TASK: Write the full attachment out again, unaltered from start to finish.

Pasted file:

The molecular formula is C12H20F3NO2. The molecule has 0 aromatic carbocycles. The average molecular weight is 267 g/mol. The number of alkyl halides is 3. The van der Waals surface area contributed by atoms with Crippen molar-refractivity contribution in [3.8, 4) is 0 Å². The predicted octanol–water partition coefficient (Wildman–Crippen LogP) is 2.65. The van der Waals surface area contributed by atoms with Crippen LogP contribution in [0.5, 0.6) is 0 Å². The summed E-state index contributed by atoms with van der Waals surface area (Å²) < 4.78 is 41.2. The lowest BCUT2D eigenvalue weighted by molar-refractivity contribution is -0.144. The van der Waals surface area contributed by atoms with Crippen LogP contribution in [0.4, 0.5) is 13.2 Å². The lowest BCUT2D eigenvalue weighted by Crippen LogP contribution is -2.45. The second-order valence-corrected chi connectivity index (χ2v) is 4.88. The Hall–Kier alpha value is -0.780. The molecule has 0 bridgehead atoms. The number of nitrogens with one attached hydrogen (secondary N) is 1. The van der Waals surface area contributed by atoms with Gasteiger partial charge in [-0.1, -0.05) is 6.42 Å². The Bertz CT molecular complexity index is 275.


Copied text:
The molecular formula is C12H20F3NO2. The molecule has 0 aromatic carbocycles. The average molecular weight is 267 g/mol. The number of alkyl halides is 3. The van der Waals surface area contributed by atoms with Crippen molar-refractivity contribution in [3.8, 4) is 0 Å². The predicted octanol–water partition coefficient (Wildman–Crippen LogP) is 2.65. The van der Waals surface area contributed by atoms with Crippen LogP contribution in [0.5, 0.6) is 0 Å². The summed E-state index contributed by atoms with van der Waals surface area (Å²) < 4.78 is 41.2. The lowest BCUT2D eigenvalue weighted by molar-refractivity contribution is -0.144. The van der Waals surface area contributed by atoms with Crippen LogP contribution in [0.4, 0.5) is 13.2 Å². The lowest BCUT2D eigenvalue weighted by Crippen LogP contribution is -2.45. The second-order valence-corrected chi connectivity index (χ2v) is 4.88. The Hall–Kier alpha value is -0.780. The molecule has 0 bridgehead atoms. The number of nitrogens with one attached hydrogen (secondary N) is 1. The van der Waals surface area contributed by atoms with Gasteiger partial charge in [-0.1, -0.05) is 6.42 Å². The Bertz CT molecular complexity index is 275.